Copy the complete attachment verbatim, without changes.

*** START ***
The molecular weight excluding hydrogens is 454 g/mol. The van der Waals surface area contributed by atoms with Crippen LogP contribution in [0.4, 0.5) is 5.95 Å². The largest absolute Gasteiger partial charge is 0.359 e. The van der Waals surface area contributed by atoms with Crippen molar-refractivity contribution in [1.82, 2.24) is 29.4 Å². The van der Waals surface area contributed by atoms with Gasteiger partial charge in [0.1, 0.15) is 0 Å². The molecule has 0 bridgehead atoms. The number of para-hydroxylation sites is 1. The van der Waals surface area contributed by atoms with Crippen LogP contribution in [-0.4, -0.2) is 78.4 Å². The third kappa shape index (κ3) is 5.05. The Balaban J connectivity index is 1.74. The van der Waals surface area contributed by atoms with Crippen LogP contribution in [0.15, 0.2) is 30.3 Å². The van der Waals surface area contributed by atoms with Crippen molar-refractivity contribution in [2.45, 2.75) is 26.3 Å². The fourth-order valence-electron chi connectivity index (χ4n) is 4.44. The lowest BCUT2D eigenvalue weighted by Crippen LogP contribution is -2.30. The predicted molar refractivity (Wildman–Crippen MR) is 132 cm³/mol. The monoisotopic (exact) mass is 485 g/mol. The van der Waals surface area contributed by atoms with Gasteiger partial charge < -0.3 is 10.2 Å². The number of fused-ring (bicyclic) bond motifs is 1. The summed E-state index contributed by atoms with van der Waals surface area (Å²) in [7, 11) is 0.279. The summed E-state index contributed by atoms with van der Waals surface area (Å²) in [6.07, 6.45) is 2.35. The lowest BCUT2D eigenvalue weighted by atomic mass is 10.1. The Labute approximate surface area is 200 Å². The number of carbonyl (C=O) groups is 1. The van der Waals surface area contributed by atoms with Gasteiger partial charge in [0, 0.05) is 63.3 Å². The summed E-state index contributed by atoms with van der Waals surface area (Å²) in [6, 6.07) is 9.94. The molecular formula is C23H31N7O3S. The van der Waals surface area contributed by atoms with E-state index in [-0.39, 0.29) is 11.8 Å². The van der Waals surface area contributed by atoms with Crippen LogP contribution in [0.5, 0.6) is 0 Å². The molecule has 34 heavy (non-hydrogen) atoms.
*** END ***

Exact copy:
The molecular weight excluding hydrogens is 454 g/mol. The van der Waals surface area contributed by atoms with Crippen LogP contribution in [0.4, 0.5) is 5.95 Å². The largest absolute Gasteiger partial charge is 0.359 e. The van der Waals surface area contributed by atoms with Crippen molar-refractivity contribution in [1.82, 2.24) is 29.4 Å². The van der Waals surface area contributed by atoms with Gasteiger partial charge in [0.1, 0.15) is 0 Å². The molecule has 0 bridgehead atoms. The number of para-hydroxylation sites is 1. The van der Waals surface area contributed by atoms with Crippen LogP contribution in [-0.4, -0.2) is 78.4 Å². The third kappa shape index (κ3) is 5.05. The Balaban J connectivity index is 1.74. The van der Waals surface area contributed by atoms with Crippen LogP contribution in [0.15, 0.2) is 30.3 Å². The van der Waals surface area contributed by atoms with Crippen molar-refractivity contribution in [2.45, 2.75) is 26.3 Å². The fourth-order valence-electron chi connectivity index (χ4n) is 4.44. The lowest BCUT2D eigenvalue weighted by Crippen LogP contribution is -2.30. The predicted molar refractivity (Wildman–Crippen MR) is 132 cm³/mol. The monoisotopic (exact) mass is 485 g/mol. The van der Waals surface area contributed by atoms with Gasteiger partial charge < -0.3 is 10.2 Å². The number of fused-ring (bicyclic) bond motifs is 1. The summed E-state index contributed by atoms with van der Waals surface area (Å²) in [7, 11) is 0.279. The summed E-state index contributed by atoms with van der Waals surface area (Å²) in [6.07, 6.45) is 2.35. The lowest BCUT2D eigenvalue weighted by atomic mass is 10.1. The Labute approximate surface area is 200 Å². The number of carbonyl (C=O) groups is 1. The van der Waals surface area contributed by atoms with Gasteiger partial charge in [0, 0.05) is 63.3 Å². The summed E-state index contributed by atoms with van der Waals surface area (Å²) in [6, 6.07) is 9.94. The molecular formula is C23H31N7O3S. The van der Waals surface area contributed by atoms with E-state index in [-0.39, 0.29) is 11.8 Å². The van der Waals surface area contributed by atoms with Crippen LogP contribution in [0.5, 0.6) is 0 Å². The molecule has 34 heavy (non-hydrogen) atoms.